The glomerular layer receives direct input from olfactory nerves, made up of the axons from approximately ten million olfactory receptor neurons in the olfactory mucosa, a region of the nasal cavity. The ends of the axons cluster in spherical structures known as glomeruli such that each glomerulus receives input primarily from olfactory receptor neurons that express the same olfactory receptor. Glomeruli are also permeated by dendrites from neurons called mitral cells, which in turn output to the olfactory cortex. Numerous interneuron types exist in the olfactory bulb including periglomerular cells which synapse within and between glomeruli, and granule cells which synapse with mitral cells.
The olfactory bulb transmits smell information from the nose to the brain, and is thus necessary for a proper sense of smell. As a neural circuit, the olfactory bulb has one source of sensory input (axons from olfactory receptor neurons of the olfactory epithelium), and one output (mitral cell axons). As a result, it is generally assumed that it functions as a filter, as opposed to an associative circuit that has many inputs and many outputs. However, the olfactory bulb also receives "top-down" information from such brain areas as the amygdala, neocortex, hippocampus, locus coeruleus, and substantia nigra. With this in mind, its potential functions can be placed into four non-exclusive categories:
While all of these functions could theoretically arise from the olfactory bulb's circuit layout, it is unclear which, if any, of these functions are performed exclusively by the olfactory bulb. By analogy to similar parts of the brain such as the retina, many researchers have focused on how the olfactory bulb filters incoming information from receptor neurons in space, or how it filters incoming information in time. At the core of these proposed filters are the two classes of interneurons; the periglomerular cells, and the granule cells.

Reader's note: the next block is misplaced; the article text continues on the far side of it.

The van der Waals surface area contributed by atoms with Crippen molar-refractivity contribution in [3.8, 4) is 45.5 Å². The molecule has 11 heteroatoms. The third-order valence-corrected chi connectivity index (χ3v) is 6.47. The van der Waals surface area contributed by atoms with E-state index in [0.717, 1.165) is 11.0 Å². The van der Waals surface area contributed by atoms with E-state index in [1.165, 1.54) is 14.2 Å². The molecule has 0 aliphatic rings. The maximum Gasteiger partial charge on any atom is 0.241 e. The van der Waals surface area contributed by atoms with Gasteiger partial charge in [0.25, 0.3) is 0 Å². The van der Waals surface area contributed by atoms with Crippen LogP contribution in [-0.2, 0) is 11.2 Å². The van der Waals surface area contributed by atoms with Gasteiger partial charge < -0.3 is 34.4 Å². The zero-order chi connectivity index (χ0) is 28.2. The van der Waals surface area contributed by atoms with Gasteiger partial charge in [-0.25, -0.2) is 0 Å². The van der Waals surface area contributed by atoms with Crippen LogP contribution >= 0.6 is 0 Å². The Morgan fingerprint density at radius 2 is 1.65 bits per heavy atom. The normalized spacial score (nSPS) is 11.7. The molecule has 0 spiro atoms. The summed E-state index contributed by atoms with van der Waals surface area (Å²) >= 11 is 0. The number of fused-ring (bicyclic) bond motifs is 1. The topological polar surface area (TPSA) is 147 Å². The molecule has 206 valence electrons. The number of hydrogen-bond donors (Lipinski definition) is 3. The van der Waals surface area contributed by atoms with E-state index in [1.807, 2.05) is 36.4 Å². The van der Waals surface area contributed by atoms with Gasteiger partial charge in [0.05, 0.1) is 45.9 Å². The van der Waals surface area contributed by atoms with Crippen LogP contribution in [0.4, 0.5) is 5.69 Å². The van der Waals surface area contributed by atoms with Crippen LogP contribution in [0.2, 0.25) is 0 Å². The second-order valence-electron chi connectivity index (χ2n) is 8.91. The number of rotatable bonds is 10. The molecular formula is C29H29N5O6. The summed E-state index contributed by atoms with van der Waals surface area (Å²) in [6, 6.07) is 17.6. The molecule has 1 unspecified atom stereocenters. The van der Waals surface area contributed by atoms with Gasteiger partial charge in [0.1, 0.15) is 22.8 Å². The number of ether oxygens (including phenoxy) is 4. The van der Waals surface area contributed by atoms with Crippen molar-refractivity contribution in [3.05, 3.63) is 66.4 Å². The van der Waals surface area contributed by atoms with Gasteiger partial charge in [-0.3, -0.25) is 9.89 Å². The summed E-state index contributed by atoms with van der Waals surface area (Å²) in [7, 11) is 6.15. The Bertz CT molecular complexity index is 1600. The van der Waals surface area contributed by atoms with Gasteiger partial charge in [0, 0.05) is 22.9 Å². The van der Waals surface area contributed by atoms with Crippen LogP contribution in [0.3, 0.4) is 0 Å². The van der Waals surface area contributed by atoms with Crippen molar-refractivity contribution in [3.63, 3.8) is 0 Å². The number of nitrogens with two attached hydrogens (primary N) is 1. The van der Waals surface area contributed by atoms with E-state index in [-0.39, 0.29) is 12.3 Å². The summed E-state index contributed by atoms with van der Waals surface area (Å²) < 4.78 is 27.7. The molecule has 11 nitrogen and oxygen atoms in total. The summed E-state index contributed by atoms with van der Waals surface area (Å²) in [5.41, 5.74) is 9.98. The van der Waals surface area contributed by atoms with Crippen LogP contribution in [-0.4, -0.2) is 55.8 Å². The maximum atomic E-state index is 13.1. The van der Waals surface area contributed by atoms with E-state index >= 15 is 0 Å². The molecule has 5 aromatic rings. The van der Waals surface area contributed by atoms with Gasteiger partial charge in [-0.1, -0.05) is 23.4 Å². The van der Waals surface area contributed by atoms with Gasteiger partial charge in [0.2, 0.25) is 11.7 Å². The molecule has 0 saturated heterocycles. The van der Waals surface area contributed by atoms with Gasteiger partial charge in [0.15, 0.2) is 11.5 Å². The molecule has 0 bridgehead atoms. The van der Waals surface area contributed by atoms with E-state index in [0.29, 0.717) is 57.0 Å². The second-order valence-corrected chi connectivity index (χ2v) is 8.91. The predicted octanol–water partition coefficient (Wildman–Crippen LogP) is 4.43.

Mitral cells are connected by interneurons known as granule cells, which by some theories produce lateral inhibition between mitral cells. It is not clear what the functional role of lateral inhibition would be, though it may be involved in boosting the signal-to-noise ratio of odor signals by silencing the basal firing rate of surrounding non-activated neurons. The synapse between mitral and granule cells is of a rare class of synapses that are "dendro-dendritic" which means that both sides of the synapse are dendrites that release neurotransmitter. In this specific case, mitral cells release the excitatory neurotransmitter glutamate, and granule cells release the inhibitory neurotransmitter Gamma-aminobutyric acid (GABA). As a result of its bi-directionality, the dendro-dendritic synapse can cause mitral cells to inhibit themselves (auto-inhibition), as well as neighboring mitral cells (lateral inhibition).
Protein expression differs between neural progenitor cells from the adult rat brain subventricular zone and olfactory bulb.(Research article)(Statistical data)
Jan 16, 2008; Authors: Martin H Maurer (corresponding author) (equal contributor) ; Robert E Feldmann, Jr (equal contributor) ; Heinrich...
Adult neurogenesis and specific replacement of interneuron subtypes in the mouse main olfactory bulb.(Research article)(Statistical data)
Nov 09, 2007; Authors: Joshua Bagley [2,5]; Greg LaRocca ; Daniel A Jimenez; Nathaniel N Urban (corresponding author) [1,2,3,4]BackgroundIn...